U.S. Steel: Don’t make the same mistake again
August 30, 2012 11:16PM
Updated: October 1, 2012 5:46PM
D ear Mr. Berko: In early 2008, you told me not to invest in 50 shares of U.S. Steel when it was trading at $128, but I did, and within several months, it ran to $200. I didn’t sell, because I thought it would break through $200 and split. It didn’t, and when it fell to the $100 level, I thought it might establish a base, and I invested in 100 more shares at $103. I now have 150 shares, and as you know, the stock is trading at $23. I have a $15,000 loss. Do you think this is a good entry point to really lower my basis to $53 by investing in 300 more shares? I am told that U.S. Steel will earn more than $3 a share in 2013. Don’t you think this is a good idea?
Dear JD: Dumb is as dumb does. U.S. Steel’s earnings of $18 a share in 2008 supported that price, but today’s earnings of $3 wouldn’t support a titmouse. The textbook definition of stupidity — “doing the same thing over and over again and expecting different results” — fits you like a velvet glove. United States Steel Corp. (X — $22) is not an investment; it’s a cyclical stock, the price of which reflects the economic health of the world economy. One buys the stock of X, but one doesn’t invest in it. Investing requires a long-term focus in an industry in which a company’s revenues provide an orderly growth in demand that translates into continuously higher earnings, improving net profit margins, increased book value and growing dividends.
In my opinion, U.S. Steel never has been an “investment.” Rather, U.S. Steel in the past 15 years has been a volatile trading stock — tripling its share price at least on a dozen yearly occasions since 1997 between its 12-month low and its 12-month high. Meanwhile, I’m going to give you an absolute “guaranteed maybe” that X will return to a new $53 basis when hummingbirds begin flying over the Arctic Circle.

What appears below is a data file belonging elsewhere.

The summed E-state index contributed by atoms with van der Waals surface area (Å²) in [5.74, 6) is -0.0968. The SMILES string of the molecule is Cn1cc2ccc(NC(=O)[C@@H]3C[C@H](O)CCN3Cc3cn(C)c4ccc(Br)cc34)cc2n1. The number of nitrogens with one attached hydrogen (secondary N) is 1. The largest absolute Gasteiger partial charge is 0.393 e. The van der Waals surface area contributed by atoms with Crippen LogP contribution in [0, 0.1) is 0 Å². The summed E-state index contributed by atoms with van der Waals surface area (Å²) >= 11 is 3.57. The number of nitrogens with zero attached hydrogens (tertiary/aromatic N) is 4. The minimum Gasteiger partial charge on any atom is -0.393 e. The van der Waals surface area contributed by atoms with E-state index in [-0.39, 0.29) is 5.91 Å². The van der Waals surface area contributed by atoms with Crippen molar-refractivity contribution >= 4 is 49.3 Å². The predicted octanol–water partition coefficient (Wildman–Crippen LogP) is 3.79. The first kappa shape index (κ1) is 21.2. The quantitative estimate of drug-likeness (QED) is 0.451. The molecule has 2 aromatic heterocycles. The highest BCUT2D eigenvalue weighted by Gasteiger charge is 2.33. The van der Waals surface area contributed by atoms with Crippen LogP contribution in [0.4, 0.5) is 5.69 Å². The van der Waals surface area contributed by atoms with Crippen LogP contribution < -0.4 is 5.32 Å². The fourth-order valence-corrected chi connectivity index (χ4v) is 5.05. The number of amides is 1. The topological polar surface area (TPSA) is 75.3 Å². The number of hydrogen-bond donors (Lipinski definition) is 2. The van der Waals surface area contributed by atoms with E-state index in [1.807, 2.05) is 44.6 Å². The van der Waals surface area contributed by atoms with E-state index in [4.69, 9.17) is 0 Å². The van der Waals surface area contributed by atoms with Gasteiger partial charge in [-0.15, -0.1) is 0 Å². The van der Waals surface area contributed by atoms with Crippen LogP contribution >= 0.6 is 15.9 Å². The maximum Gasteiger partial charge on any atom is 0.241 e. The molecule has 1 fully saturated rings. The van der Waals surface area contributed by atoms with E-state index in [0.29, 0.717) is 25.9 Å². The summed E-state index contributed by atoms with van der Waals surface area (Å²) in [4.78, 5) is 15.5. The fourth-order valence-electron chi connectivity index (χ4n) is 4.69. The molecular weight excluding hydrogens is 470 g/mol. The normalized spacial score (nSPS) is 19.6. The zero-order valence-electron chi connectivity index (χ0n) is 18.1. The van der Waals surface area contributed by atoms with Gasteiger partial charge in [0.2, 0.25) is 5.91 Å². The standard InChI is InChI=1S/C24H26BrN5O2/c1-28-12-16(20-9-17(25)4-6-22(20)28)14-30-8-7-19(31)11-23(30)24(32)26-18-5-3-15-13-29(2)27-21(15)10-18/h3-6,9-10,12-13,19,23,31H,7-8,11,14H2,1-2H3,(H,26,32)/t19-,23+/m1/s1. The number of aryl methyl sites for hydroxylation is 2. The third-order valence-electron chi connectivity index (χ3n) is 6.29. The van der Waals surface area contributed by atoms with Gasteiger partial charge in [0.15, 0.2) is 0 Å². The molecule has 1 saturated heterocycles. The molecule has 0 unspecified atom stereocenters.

U.S. Steel should be profitable this year, and the Street expects X to report earnings of $1.38 a share this year and $3 in 2013. Sam, a small big shot at U.S. Steel (whom I’ve known since 1998), told me, “Steel will be lucky to earn $1 this year.” Sam and I had dinner in Tampa several nights ago, and I got stuck with a $146 bill. Sam scoffs at those “lofty” earnings, commenting that exports will continue to tank as the EU economy flounders and the U.S. economy flounders.
Meanwhile, steel imports are gaining momentum because of our increasingly strong dollar. And Sam cast aspersions on Wall Street’s stupid “analysts who sit in pastel color-coordinated offices pontificating on Steel’s earnings.” Sam is disappointed at the intransigence of the United Steelworkers, whose average member wages and benefits rose to $170,855 in 2011. (How do I get a job as a steelworker?) Meanwhile, nonunion shops with $30-an-hour pay scales are crushing X, and union work rules stifle productivity. Finally, retirees’ medical and life insurance plan is underfunded by $3 billion, and their pension plan is underfunded by $2.8 billion — and X sorely needs to spend billions and upgrade facilities.
I have this funny feeling that you are going to buy 300 more shares and lower your basis.
There is a remote but plausible extension of reality that U.S. Steel stock could return to the middle $30s in three to four years, but I strongly doubt that the stock will return to the low $50s and allow you to exit without a loss. This industry continues to be under enormous pressure from overcapacity, a troubled global economy and a dependence on volatile raw materials, the long-term prices of which are not dependable. And though production is up this year (which is no big deal, because it was so low in prior years), it’s well under pre-recession levels, and many think that this is where it will remain.
Address financial questions to Malcolm Berko,
P.O. Box 8303, Largo, FL 33775, or email him at firstname.lastname@example.org.